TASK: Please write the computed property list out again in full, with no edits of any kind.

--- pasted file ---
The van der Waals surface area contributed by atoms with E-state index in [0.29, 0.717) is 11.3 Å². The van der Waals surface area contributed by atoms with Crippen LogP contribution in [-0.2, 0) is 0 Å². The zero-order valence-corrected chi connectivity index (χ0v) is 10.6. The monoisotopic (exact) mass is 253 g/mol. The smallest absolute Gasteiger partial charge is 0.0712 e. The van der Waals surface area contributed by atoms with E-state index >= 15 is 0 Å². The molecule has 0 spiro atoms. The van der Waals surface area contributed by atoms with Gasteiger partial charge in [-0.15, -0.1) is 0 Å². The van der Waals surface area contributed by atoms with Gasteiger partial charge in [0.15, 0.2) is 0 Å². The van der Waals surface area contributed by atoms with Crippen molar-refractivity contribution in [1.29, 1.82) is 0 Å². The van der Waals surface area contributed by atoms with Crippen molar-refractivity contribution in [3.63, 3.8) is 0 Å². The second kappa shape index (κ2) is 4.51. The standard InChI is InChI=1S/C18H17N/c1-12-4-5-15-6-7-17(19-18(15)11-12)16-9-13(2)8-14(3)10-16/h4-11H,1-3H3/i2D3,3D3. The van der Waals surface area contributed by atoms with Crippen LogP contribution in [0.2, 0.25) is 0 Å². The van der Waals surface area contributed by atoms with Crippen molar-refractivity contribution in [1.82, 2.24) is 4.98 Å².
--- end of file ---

The van der Waals surface area contributed by atoms with E-state index in [0.29, 0.717) is 11.3 Å². The van der Waals surface area contributed by atoms with Crippen LogP contribution in [-0.2, 0) is 0 Å². The zero-order valence-corrected chi connectivity index (χ0v) is 10.6. The monoisotopic (exact) mass is 253 g/mol. The smallest absolute Gasteiger partial charge is 0.0712 e. The van der Waals surface area contributed by atoms with E-state index >= 15 is 0 Å². The molecule has 0 spiro atoms. The van der Waals surface area contributed by atoms with Gasteiger partial charge in [-0.15, -0.1) is 0 Å². The van der Waals surface area contributed by atoms with Gasteiger partial charge in [0.15, 0.2) is 0 Å². The van der Waals surface area contributed by atoms with Crippen molar-refractivity contribution in [1.29, 1.82) is 0 Å². The van der Waals surface area contributed by atoms with Crippen molar-refractivity contribution in [3.63, 3.8) is 0 Å². The second kappa shape index (κ2) is 4.51. The standard InChI is InChI=1S/C18H17N/c1-12-4-5-15-6-7-17(19-18(15)11-12)16-9-13(2)8-14(3)10-16/h4-11H,1-3H3/i2D3,3D3. The van der Waals surface area contributed by atoms with Crippen LogP contribution in [0.2, 0.25) is 0 Å². The van der Waals surface area contributed by atoms with Crippen molar-refractivity contribution in [1.82, 2.24) is 4.98 Å².